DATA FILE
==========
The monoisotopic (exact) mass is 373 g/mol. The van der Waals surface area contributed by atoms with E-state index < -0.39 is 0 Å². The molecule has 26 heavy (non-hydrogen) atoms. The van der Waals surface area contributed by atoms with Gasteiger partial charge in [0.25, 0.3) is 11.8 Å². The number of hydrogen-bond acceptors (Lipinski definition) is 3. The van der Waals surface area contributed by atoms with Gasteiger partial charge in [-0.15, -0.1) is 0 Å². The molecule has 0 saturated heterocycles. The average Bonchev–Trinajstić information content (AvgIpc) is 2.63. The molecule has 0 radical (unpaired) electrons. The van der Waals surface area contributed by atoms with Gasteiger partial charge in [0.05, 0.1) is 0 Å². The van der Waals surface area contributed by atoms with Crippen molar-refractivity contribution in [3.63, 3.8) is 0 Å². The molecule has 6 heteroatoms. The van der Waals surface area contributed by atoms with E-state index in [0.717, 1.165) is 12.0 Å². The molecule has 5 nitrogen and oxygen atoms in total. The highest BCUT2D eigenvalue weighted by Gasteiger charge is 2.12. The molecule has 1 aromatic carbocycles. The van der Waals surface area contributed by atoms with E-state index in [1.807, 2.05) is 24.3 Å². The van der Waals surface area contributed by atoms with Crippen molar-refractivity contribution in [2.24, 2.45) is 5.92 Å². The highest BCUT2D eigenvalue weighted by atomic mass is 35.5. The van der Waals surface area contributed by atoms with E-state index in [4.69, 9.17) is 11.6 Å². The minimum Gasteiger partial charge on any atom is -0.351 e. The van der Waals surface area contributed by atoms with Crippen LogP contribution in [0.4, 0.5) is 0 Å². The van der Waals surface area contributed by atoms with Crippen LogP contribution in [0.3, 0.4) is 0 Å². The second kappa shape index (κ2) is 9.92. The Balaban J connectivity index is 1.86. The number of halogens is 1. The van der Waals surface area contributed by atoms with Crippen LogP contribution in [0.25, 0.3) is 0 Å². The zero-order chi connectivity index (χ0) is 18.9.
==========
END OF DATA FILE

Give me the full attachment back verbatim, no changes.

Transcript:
The monoisotopic (exact) mass is 373 g/mol. The van der Waals surface area contributed by atoms with E-state index < -0.39 is 0 Å². The molecule has 26 heavy (non-hydrogen) atoms. The van der Waals surface area contributed by atoms with Gasteiger partial charge in [0.25, 0.3) is 11.8 Å². The number of hydrogen-bond acceptors (Lipinski definition) is 3. The van der Waals surface area contributed by atoms with Gasteiger partial charge in [-0.15, -0.1) is 0 Å². The molecule has 0 saturated heterocycles. The average Bonchev–Trinajstić information content (AvgIpc) is 2.63. The molecule has 0 radical (unpaired) electrons. The van der Waals surface area contributed by atoms with Gasteiger partial charge in [0.05, 0.1) is 0 Å². The van der Waals surface area contributed by atoms with Crippen molar-refractivity contribution in [3.63, 3.8) is 0 Å². The molecule has 6 heteroatoms. The van der Waals surface area contributed by atoms with E-state index in [0.717, 1.165) is 12.0 Å². The molecule has 5 nitrogen and oxygen atoms in total. The highest BCUT2D eigenvalue weighted by Gasteiger charge is 2.12. The molecule has 1 aromatic carbocycles. The van der Waals surface area contributed by atoms with E-state index in [1.807, 2.05) is 24.3 Å². The van der Waals surface area contributed by atoms with Crippen molar-refractivity contribution in [2.24, 2.45) is 5.92 Å². The highest BCUT2D eigenvalue weighted by atomic mass is 35.5. The van der Waals surface area contributed by atoms with E-state index in [4.69, 9.17) is 11.6 Å². The minimum Gasteiger partial charge on any atom is -0.351 e. The van der Waals surface area contributed by atoms with Crippen LogP contribution in [0.4, 0.5) is 0 Å². The van der Waals surface area contributed by atoms with Crippen LogP contribution in [0.3, 0.4) is 0 Å². The second kappa shape index (κ2) is 9.92. The Balaban J connectivity index is 1.86. The number of halogens is 1. The van der Waals surface area contributed by atoms with Crippen LogP contribution in [0.25, 0.3) is 0 Å². The zero-order chi connectivity index (χ0) is 18.9.